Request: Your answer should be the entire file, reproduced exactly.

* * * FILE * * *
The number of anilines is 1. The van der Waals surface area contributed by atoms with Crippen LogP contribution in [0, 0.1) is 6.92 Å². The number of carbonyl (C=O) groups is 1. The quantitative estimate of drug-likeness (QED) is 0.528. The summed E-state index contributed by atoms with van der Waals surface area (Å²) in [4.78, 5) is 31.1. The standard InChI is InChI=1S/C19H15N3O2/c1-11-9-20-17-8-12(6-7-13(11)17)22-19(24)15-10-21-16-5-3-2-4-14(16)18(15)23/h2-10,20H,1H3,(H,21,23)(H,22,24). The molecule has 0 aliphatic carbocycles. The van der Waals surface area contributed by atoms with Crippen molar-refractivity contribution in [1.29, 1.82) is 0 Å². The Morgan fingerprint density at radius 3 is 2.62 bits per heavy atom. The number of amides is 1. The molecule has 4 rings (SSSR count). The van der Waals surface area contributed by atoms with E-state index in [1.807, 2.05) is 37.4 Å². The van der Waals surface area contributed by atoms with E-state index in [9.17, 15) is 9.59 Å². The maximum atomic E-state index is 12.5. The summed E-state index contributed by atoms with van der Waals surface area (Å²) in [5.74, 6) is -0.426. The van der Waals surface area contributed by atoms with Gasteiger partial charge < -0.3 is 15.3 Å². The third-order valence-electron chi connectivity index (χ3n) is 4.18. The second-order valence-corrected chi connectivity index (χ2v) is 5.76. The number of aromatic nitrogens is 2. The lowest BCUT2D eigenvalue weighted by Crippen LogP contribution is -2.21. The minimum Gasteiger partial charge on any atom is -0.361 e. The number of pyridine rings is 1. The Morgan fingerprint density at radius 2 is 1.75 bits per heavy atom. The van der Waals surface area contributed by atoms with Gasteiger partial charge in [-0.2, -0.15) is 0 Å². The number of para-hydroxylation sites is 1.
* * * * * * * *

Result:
The number of anilines is 1. The van der Waals surface area contributed by atoms with Crippen LogP contribution in [0, 0.1) is 6.92 Å². The number of carbonyl (C=O) groups is 1. The quantitative estimate of drug-likeness (QED) is 0.528. The summed E-state index contributed by atoms with van der Waals surface area (Å²) in [4.78, 5) is 31.1. The standard InChI is InChI=1S/C19H15N3O2/c1-11-9-20-17-8-12(6-7-13(11)17)22-19(24)15-10-21-16-5-3-2-4-14(16)18(15)23/h2-10,20H,1H3,(H,21,23)(H,22,24). The molecule has 0 aliphatic carbocycles. The van der Waals surface area contributed by atoms with Crippen molar-refractivity contribution in [1.29, 1.82) is 0 Å². The Morgan fingerprint density at radius 3 is 2.62 bits per heavy atom. The number of amides is 1. The molecule has 4 rings (SSSR count). The van der Waals surface area contributed by atoms with E-state index in [1.807, 2.05) is 37.4 Å². The van der Waals surface area contributed by atoms with E-state index in [9.17, 15) is 9.59 Å². The maximum atomic E-state index is 12.5. The summed E-state index contributed by atoms with van der Waals surface area (Å²) in [5.74, 6) is -0.426. The van der Waals surface area contributed by atoms with Gasteiger partial charge < -0.3 is 15.3 Å². The third-order valence-electron chi connectivity index (χ3n) is 4.18. The second-order valence-corrected chi connectivity index (χ2v) is 5.76. The number of aromatic nitrogens is 2. The lowest BCUT2D eigenvalue weighted by Crippen LogP contribution is -2.21. The minimum Gasteiger partial charge on any atom is -0.361 e. The number of pyridine rings is 1. The Morgan fingerprint density at radius 2 is 1.75 bits per heavy atom. The van der Waals surface area contributed by atoms with Gasteiger partial charge in [-0.2, -0.15) is 0 Å². The number of para-hydroxylation sites is 1.